Have you ever tried to reach for the cookie jar only to have someone slap your hand away at the last moment? Well, a multibillion euro bailout plan for Eastern Europe was denied and the pain may be felt by other countries and exchange traded funds (ETFs), linked to this region.
On Sunday, Germany, the region’s largest economy, and the Netherlands rejected a general bailout plan and dismissed the suggestion of Eastern European countries’ entry into the euro, reports Constant Brand for Yahoo! Finance. The eastern EU members are suffering from depreciating currencies, diminished demands for exports and higher debts due in part to weaker currencies.
Eastern EU nations have entreated the EU bloc to consider easing up requirements for entry to the euro currency because the 16-nation currency has thus far provided a steadfast safeguard in uncertain times.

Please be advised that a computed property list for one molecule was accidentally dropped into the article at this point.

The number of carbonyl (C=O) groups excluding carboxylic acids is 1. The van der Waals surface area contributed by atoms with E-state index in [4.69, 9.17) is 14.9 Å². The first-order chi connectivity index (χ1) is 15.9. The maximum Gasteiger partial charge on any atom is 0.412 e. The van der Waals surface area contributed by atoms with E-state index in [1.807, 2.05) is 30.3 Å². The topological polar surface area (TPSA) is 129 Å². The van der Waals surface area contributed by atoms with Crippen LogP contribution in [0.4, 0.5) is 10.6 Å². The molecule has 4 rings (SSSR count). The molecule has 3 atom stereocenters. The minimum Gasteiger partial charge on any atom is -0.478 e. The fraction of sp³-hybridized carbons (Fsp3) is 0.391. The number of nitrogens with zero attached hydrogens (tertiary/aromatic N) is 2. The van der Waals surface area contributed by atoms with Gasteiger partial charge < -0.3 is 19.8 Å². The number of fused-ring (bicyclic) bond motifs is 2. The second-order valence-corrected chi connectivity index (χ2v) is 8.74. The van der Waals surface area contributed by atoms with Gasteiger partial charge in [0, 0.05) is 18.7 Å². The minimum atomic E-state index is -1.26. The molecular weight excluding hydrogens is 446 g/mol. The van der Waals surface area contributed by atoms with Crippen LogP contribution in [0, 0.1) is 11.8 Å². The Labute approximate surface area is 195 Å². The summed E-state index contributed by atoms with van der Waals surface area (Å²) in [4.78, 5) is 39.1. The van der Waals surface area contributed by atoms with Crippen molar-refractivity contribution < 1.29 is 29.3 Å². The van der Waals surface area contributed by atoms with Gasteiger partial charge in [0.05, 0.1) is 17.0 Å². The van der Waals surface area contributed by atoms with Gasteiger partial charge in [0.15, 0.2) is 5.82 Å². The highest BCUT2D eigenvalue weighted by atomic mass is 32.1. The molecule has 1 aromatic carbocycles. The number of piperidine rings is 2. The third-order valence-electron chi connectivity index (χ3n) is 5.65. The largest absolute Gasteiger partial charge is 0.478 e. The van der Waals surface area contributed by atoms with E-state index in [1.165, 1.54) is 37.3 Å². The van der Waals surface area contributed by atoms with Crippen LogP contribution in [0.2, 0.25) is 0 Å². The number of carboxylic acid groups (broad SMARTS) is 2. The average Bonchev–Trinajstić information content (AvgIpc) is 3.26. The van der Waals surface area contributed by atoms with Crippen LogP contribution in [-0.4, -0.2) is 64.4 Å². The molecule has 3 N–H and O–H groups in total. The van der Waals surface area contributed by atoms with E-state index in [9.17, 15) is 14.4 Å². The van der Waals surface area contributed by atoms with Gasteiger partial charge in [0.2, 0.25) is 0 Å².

Since eastern members of the 27-nation EU bloc are being hit the hardest, it is suggested that the EU fund needs to provide $241 billion to restore solvency in the eastern region. Some conjectured that the eastern EU countries may need up to $380 billion, 30% of the regions GDP. Failure to offer a substantial bailout “could lead to massive contractions” in the region’s economies, and coupled with “large-scale defaults” it may ultimately affect the whole of Europe.
But the EU Commission President Jose Manuel Barroso does not see the necessity of a new bailout plan because Eastern European countries already received billions in emergency loans from the EU, the World Bank and other financial institutions.
SPDR S&P Emerging Europe (GUR) could feel the effects of the hand slap. It’s weighted 13.8% Turkey; 12.2% Poland; 7.4% Czech Republic; and 5% Hungary.
The opinions and forecasts expressed herein are solely those of Tom Lydon, and may not actually come to pass. Information on this site should not be used or construed as an offer to sell, a solicitation of an offer to buy, or a recommendation for any product.